And then there’s the fact that Hummel is eating up whatever minutes Williams likely thought were going to be his, and it was clear in Adelman’s postgame comments why he’s valuing Hummel so highly at this point. “He’s a solid player,” he said. “He’s been that way since the first day of camp. He’s always in the right spot. He understands — really — how to play the game. He doesn’t force anything, he stays within himself. He does what he can do and doesn’t do anything else. That’s why he’s effective.” I’m not convinced Adelman was consciously throwing Williams under the bus, but I think it’s pretty clear that he wants Williams to play more like that: to understand what he can do and just do it. Time and again last season Adelman said how Williams had to be more decisive with the ball, had to be ready to pull up and shoot or else drive or kick it around the perimeter, rather than standing with it and thinking.

Now some of this is not precisely Williams’ fault: what Adelman wants from him is the solid workmanship of a bench guy and what Williams has been working towards being his whole life is a starter with freedom. It’s this kind of clash — more than any question about Williams’ basketball abilities ot IQ — that make me think he’s going to be stuck for as long as he’s on this team. I firmly believe he could make a contribution for another team somewhere as a starting, smallball power forward if he’s given a chance to discover his game. But the quotes about Hummel show that this is Adelman’s world and the bench is just living in it. Adelman is never going to let the leash out enough for that to happen, and I don’t blame him because what he’s doing is more or less working.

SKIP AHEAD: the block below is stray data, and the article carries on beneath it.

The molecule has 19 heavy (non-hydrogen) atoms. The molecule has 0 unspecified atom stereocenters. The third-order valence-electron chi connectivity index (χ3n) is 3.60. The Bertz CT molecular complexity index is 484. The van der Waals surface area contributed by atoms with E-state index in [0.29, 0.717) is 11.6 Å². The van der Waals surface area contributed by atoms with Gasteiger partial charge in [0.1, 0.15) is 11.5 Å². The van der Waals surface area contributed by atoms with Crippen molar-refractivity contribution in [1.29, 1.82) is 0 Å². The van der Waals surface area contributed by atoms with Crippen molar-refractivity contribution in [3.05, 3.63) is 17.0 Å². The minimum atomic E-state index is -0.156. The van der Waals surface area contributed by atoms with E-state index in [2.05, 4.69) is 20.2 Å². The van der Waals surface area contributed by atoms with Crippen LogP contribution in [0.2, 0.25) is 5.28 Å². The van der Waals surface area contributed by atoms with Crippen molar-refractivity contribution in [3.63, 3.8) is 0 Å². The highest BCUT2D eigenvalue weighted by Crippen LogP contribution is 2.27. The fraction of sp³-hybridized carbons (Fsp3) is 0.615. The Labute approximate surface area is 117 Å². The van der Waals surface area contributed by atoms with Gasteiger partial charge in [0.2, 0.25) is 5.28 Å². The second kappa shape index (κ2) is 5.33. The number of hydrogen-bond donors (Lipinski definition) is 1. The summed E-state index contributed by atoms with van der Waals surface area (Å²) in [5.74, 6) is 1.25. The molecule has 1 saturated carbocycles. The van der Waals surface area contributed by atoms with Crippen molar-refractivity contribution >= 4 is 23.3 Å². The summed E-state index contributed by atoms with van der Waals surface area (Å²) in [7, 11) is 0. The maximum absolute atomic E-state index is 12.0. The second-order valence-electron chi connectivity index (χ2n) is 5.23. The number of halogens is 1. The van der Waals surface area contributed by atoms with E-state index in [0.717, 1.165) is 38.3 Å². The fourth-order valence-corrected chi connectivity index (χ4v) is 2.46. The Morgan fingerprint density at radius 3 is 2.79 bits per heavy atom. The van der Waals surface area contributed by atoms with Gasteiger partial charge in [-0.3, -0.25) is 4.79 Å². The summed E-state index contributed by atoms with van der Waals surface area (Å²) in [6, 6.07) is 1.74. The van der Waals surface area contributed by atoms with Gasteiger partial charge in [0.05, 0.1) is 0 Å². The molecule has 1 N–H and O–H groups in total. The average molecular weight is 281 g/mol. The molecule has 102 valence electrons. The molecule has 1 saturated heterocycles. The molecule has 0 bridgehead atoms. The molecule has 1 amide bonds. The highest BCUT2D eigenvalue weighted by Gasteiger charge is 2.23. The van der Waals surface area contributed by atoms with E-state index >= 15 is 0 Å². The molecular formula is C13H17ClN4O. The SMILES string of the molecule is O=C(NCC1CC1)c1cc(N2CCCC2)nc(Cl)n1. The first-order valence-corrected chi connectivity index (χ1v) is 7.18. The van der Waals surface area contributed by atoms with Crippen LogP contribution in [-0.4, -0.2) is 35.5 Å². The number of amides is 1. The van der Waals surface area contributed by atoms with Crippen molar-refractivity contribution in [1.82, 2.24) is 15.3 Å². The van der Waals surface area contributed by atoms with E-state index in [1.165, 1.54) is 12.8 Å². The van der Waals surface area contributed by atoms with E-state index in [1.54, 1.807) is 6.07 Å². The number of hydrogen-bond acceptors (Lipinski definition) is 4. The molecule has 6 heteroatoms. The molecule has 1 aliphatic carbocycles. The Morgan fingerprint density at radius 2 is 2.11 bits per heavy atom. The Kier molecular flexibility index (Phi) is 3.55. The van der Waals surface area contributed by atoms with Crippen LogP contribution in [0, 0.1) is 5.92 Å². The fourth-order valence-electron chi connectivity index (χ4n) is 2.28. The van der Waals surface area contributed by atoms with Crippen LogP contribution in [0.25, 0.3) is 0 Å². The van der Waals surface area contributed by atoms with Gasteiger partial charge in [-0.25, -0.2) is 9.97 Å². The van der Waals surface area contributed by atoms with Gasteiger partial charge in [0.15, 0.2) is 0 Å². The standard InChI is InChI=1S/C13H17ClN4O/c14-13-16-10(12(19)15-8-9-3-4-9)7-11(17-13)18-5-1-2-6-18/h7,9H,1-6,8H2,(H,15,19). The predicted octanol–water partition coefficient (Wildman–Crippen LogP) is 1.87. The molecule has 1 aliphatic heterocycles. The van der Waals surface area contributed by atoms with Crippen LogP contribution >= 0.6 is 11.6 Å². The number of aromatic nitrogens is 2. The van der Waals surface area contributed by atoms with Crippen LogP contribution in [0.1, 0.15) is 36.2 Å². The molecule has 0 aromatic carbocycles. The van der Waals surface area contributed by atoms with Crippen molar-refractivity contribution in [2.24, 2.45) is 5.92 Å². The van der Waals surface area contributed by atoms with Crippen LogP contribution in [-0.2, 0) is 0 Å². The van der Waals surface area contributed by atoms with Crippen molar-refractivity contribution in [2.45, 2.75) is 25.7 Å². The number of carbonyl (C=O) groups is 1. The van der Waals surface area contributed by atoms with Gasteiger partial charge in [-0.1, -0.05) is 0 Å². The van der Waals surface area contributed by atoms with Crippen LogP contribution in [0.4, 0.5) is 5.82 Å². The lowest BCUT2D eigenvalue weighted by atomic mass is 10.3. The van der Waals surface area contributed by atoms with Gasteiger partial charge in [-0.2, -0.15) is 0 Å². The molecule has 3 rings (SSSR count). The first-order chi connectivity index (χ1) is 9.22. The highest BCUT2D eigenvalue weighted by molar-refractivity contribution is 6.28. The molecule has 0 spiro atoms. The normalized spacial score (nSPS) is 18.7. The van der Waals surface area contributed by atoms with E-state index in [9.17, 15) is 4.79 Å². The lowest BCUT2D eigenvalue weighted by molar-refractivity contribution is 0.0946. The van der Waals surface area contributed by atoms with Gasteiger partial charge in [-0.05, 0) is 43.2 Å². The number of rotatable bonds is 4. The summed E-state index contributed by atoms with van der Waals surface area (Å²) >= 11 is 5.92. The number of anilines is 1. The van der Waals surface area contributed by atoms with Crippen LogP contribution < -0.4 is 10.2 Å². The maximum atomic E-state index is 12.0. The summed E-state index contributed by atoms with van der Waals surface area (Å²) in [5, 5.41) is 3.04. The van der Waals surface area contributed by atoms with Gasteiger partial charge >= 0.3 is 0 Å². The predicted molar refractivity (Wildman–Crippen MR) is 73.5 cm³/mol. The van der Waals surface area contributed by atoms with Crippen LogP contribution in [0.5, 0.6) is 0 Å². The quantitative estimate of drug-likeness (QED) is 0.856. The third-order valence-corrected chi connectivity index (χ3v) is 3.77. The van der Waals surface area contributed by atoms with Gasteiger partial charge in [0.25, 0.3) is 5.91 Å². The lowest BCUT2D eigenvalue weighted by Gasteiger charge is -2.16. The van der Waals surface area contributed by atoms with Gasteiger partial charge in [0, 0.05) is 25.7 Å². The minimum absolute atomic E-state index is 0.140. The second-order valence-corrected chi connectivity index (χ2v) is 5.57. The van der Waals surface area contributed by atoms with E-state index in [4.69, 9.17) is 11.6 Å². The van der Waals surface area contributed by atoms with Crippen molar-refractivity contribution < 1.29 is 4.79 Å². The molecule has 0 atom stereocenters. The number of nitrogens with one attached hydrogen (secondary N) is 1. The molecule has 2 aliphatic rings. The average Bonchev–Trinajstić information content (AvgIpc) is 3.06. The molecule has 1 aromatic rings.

Which brings us around to why Adelman put Rubio and Love back into the game with 7:50 remaining in the fourth with the Wolves up 17 and then put in Martin and Brewer with 5:22 to go and the lead at 18. He started pulling them out with about three minutes left in the game, but it seemed like he was trying to send a message on the second night of a back-to-back where they lost a bad game the night before: expect work. Adelman knew he had a cushion provided by two days off before the next game against Washington on Tuesday, so he decided to push the starters a little harder, and they responded by holding serve and keeping that lead intact.